Autumn Embertide

September-October is one of my favorite “liturgical seasons” of the year. I put “Liturgical Season” in quotes as we are technically in the Liturgical Season of Ordinary Time. But this time of year is when we commemorate Feast Days of certain mysteries of our faith and of certain Saints that have been particularly spiritually meaningful to me. Last weekend, September 5, was the Feast day of St. Mother Teresa of Calcutta. Tomorrow, September 14, is the Feast of the Exultation of the Cross, and the day after, September 15, is Our Lady of Sorrows. On September 23, we have the Feast of St. Padre Pio, a holy priest mystic with many supernatural miracles attributed to him, who lived in our modern century. Then, St. Wenceslaus, St. Jerome, the Feast of the Archangels (Saints Michael, Gabriel, and Raphael), and of the Guardian Angels, of St. Therese of Lisieux and St. Francis of Assisi. October 7 is Our Lady of the Rosary (thus October sometimes being referred to as “The month of the Rosary,” hence, us usually communally praying the Rosary out loud before Mass in some of our parishes). And finally October 15 is St. Teresa of Avila.

I could write a whole book explaining to you why all these days are spiritually significant to me, and also other neat spiritual significances and connections. (Like the neat connection between the three St. Teresas. St. Therese of Lisieux was named after St. Teresa of Avila, and like her namesake joined the Carmelite Order and also was named with a “Doctor of the Church.” And St. Mother Teresa of Calcutta took her name after St. Therese of Lisieux). But unfortunately, that goes beyond what I have room for here, but take some time to get to know some of these Saints, and learn about these feast days!

On top of this, the cool season of autumn and the changing of leaves has always felt to me like a season of great anticipation, of new beginnings…starting a new school year and seeing beloved friends whom I had missed all summer, a time of beginning of new exciting adventures, and the coming of winter (which is a season that I, unlike many people, really love).

Thus because of their spiritual significance and the exhilarating feel of anticipation of adventure that autumn seems to bring to me, these days in this time of year always have felt like to me its own special little “Liturgical Season” within the Liturgical Season of Ordinary Time. And then only a little over a year ago I learned about Ember Days. “Ember Days,” were a Wednesday, Friday, and Saturday that were set aside in each season (Autumn, Winter, Spring, Summer) as special days of fasting and prayer, especially to thank God for the fruits of the earth, of the harvest. But not only thanking God for the physical nourishment of the harvest, but also to especially thank God for the fruits of the harvest that are then used for our spiritual nourishment. For grapes and wheat (used for the Eucharist), olives (used for Holy Oils), and beeswax (used for candles). And in thanking God for the gifts of the harvest and those used in His redemptive and salvific work, they also became a special time to pray for priests and for vocations. As Jesus says after being moved with compassion for the crowds bringing their sick and poor before him, “The harvest is abundant but the laborers are few; so ask the master of the harvest to send laborers for his harvest” (Matthew 9:37-8).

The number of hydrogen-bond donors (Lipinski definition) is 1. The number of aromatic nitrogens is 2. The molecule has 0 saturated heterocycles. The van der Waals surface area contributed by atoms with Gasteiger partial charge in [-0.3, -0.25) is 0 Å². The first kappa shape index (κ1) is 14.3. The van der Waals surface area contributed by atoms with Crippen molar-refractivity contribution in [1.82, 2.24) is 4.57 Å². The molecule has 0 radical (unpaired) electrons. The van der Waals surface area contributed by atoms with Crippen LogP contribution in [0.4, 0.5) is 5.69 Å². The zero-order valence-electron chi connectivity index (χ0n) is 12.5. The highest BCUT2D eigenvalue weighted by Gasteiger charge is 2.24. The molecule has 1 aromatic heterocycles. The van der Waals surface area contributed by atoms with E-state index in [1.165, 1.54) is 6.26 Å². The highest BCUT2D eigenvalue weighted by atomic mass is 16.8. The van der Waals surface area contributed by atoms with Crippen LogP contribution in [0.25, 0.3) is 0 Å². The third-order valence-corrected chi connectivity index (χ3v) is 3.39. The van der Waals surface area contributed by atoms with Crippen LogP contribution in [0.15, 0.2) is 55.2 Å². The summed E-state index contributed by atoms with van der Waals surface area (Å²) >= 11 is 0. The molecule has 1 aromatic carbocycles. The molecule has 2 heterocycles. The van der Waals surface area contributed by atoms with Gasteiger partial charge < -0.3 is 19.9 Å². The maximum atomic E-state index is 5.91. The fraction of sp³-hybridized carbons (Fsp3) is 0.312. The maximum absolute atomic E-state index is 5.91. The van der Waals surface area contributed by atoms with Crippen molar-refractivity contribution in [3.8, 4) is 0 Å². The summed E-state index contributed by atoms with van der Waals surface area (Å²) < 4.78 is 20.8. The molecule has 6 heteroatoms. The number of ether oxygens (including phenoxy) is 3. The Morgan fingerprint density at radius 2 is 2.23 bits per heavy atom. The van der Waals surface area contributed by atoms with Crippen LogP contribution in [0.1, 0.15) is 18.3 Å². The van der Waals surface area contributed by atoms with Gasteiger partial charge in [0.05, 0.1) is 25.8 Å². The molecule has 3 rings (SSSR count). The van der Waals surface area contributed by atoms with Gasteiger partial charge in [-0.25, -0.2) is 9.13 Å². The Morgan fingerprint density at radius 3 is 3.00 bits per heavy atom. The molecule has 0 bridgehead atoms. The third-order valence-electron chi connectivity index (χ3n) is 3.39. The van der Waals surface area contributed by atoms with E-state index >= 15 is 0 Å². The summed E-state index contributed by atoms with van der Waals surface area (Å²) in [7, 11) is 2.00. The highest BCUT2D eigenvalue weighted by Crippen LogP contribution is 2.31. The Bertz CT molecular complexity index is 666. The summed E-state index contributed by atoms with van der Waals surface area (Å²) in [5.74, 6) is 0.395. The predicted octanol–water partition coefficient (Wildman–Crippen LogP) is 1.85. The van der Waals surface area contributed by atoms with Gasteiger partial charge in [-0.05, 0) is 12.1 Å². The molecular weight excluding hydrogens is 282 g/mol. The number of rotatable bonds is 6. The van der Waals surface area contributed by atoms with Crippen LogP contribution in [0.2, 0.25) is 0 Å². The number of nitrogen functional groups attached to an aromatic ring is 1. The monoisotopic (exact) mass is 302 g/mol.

The Fall Ember Days (or Embertide) begin the Wednesday following the Feast of the Exultation of the Holy Cross, which is tomorrow September 14, and thus the Fall Ember Days are observed this Wednesday, Friday, and Saturday. And I was very excited to learn that the Church has historically set aside some intentional time of prayer during this very season that has always been so profoundly significant to me on a personal spiritual level!

Thus, I invite and encourage you to do something to observe these Fall Ember Days. Spend a little extra time in prayer; pray especially for our priests (and for me, your pastor); offer some penance or fasting; and, maybe even have a glass of wine to thank God for the gifts of the grape harvest, not only for our enjoyment but also to be taken up by Him in the special work of salvation!


-Fr. Kevin

PS: If you’re interested in learning more about Ember Days, here are a couple of suggested sites:


PPS: All are invited to a special holy hour on Saturday, September 19 at 9:oo AM at St. Mark in Iowa Falls to observe Autumn Embertide.  There will be Eucharistic Adoration and a reflection and shine readings.